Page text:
As well as being indicative of how a company should act, a mission statement should be something of a call-to-arms for each individual employee and a reminder of how they should approach their own responsibilities within the organisation. The mission statement should equally reinforce your employees’ roles and remove uncertainty through clear explanation of both purpose and values. It’s also especially useful for potential employees too, as they’ll be aware of what’s expected of them and the company itself. This alignment ensures everyone stays on the same page.  

  • It helps with decision making

A well-written mission statement acts as a framework with which to base your company’s decision-making going forward. From your statement, you’ll be in a position to tackle problems and make decisions in a consistent and coherent manner.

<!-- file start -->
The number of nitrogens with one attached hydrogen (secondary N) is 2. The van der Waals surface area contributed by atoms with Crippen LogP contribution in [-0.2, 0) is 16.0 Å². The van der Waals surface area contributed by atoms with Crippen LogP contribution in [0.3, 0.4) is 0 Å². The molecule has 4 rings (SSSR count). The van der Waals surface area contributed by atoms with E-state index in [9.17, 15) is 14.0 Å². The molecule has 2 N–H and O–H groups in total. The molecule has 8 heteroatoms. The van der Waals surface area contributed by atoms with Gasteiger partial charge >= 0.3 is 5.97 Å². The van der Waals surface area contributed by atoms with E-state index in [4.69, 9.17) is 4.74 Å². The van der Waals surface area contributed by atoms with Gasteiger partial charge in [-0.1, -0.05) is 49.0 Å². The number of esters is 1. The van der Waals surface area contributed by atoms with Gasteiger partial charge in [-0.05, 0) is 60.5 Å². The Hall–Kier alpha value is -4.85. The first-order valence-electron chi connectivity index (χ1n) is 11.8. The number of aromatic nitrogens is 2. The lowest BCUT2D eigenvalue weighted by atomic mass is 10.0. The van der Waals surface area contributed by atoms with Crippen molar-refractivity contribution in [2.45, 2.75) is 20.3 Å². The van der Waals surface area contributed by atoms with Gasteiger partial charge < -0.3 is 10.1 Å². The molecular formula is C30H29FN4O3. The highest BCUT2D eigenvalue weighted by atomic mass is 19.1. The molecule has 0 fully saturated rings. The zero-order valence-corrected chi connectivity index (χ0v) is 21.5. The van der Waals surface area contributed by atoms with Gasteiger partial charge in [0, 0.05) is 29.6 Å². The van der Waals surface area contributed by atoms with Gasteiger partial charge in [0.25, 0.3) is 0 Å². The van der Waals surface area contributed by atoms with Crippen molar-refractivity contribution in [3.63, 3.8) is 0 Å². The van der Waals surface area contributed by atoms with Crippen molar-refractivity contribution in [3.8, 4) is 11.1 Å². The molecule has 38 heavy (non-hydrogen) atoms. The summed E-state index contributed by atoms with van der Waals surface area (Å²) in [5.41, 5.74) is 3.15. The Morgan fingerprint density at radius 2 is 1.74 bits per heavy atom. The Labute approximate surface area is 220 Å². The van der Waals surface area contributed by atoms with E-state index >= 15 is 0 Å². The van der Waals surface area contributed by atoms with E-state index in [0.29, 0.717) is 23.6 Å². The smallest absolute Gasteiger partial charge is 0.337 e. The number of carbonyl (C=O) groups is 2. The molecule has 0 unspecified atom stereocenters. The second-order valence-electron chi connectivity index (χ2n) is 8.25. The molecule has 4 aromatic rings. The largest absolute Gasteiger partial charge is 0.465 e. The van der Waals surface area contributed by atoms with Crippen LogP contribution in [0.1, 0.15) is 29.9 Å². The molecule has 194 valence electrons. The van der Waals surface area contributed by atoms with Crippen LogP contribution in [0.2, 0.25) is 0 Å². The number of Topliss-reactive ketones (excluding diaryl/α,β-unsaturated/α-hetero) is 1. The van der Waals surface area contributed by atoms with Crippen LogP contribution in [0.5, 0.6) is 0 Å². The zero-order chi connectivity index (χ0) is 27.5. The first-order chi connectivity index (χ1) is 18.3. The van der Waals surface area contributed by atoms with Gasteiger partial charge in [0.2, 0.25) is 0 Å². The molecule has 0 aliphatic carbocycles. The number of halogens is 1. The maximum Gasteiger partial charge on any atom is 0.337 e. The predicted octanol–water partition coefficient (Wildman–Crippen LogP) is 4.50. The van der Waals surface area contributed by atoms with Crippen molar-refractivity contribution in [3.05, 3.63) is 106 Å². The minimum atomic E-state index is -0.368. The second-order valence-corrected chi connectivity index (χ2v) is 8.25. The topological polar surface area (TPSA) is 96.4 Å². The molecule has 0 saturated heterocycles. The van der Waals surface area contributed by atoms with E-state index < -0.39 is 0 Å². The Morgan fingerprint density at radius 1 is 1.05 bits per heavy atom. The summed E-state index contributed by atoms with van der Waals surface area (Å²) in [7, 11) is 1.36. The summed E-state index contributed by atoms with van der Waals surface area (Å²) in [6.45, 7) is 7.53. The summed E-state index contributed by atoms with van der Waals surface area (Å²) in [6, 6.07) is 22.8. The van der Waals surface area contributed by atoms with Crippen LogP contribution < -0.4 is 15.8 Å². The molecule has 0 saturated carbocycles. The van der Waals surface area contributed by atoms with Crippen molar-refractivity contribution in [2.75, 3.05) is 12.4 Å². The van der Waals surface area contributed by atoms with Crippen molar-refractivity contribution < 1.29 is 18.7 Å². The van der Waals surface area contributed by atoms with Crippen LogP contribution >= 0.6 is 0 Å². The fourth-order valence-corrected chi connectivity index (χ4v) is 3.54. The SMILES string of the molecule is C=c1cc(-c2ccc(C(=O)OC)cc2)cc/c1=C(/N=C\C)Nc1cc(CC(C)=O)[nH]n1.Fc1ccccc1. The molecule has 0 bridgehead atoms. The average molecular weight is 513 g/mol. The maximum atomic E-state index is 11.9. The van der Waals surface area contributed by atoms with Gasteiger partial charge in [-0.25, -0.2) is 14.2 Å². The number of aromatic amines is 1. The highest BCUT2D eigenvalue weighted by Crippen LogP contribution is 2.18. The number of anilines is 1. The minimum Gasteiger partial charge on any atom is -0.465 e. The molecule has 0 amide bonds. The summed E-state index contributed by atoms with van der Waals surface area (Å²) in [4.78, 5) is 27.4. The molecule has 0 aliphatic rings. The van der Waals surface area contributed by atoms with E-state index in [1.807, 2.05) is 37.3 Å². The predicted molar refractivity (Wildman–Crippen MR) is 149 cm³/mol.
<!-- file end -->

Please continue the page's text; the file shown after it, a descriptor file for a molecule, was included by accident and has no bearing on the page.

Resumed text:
• It reflects the company’s image to the public

While they’re an important part of an organisation’s internal communications, don’t forget that a mission statement can be leveraged as an excellent way of marketing yourself too. For one, it sums up your values in a concise manner that illustrates to the public what your business is all about. By making your intentions clear, you can reassure or entice potential new customers, driving them to act. 

What benefit does your product or business have over others? Illustrate this in your mission statement, choose your words carefully and maximise audience action to its fullest. Remember, your mission statement is a powerful tool, it’s worth using it as such.

The key elements of a mission statement

While there’s no one-size-fits-all approach to writing mission statements, there are guidelines you can use to help shape the final product. The most important thing is communicating ideas effectively; don’t waste the time of the audience, use your brief window of time with them to truly capture their attention. Broadly speaking, a good mission statement sells what your company is about and why people should care. In writing a mission statement, it’s well worth considering the following points.